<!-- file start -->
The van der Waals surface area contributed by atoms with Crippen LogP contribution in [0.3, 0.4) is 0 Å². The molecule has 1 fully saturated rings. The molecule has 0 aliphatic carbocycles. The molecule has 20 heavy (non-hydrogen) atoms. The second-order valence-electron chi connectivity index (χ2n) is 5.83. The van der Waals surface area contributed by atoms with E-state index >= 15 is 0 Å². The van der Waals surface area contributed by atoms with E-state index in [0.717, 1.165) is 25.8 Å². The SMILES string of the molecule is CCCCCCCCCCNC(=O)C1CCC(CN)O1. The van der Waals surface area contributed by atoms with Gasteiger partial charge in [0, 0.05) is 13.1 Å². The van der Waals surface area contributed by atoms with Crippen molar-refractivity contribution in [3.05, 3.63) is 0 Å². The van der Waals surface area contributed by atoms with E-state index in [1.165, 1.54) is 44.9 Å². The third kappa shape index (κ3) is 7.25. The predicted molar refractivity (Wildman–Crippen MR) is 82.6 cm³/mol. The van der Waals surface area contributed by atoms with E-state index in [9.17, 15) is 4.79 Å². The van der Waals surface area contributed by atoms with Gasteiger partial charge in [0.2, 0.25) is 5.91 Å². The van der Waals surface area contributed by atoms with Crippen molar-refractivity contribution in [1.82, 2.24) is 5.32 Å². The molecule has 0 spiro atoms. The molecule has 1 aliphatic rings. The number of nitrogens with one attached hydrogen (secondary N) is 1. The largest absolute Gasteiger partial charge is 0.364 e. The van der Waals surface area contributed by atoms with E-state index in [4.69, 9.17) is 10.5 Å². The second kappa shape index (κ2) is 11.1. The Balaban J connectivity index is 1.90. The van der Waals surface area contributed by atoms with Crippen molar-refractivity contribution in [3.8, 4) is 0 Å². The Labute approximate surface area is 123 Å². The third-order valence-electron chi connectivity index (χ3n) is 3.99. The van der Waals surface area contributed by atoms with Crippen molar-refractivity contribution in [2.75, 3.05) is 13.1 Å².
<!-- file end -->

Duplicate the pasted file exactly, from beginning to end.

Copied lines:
The van der Waals surface area contributed by atoms with Crippen LogP contribution in [0.3, 0.4) is 0 Å². The molecule has 1 fully saturated rings. The molecule has 0 aliphatic carbocycles. The molecule has 20 heavy (non-hydrogen) atoms. The second-order valence-electron chi connectivity index (χ2n) is 5.83. The van der Waals surface area contributed by atoms with E-state index >= 15 is 0 Å². The van der Waals surface area contributed by atoms with E-state index in [0.717, 1.165) is 25.8 Å². The SMILES string of the molecule is CCCCCCCCCCNC(=O)C1CCC(CN)O1. The van der Waals surface area contributed by atoms with Gasteiger partial charge in [0, 0.05) is 13.1 Å². The van der Waals surface area contributed by atoms with Crippen molar-refractivity contribution in [3.05, 3.63) is 0 Å². The van der Waals surface area contributed by atoms with E-state index in [1.165, 1.54) is 44.9 Å². The third kappa shape index (κ3) is 7.25. The predicted molar refractivity (Wildman–Crippen MR) is 82.6 cm³/mol. The van der Waals surface area contributed by atoms with E-state index in [9.17, 15) is 4.79 Å². The van der Waals surface area contributed by atoms with Gasteiger partial charge in [0.2, 0.25) is 5.91 Å². The van der Waals surface area contributed by atoms with Crippen molar-refractivity contribution in [1.82, 2.24) is 5.32 Å². The molecule has 0 spiro atoms. The molecule has 1 aliphatic rings. The number of nitrogens with one attached hydrogen (secondary N) is 1. The largest absolute Gasteiger partial charge is 0.364 e. The van der Waals surface area contributed by atoms with E-state index in [4.69, 9.17) is 10.5 Å². The second kappa shape index (κ2) is 11.1. The Balaban J connectivity index is 1.90. The van der Waals surface area contributed by atoms with Crippen molar-refractivity contribution in [3.8, 4) is 0 Å². The Labute approximate surface area is 123 Å². The third-order valence-electron chi connectivity index (χ3n) is 3.99. The van der Waals surface area contributed by atoms with Crippen molar-refractivity contribution in [2.75, 3.05) is 13.1 Å².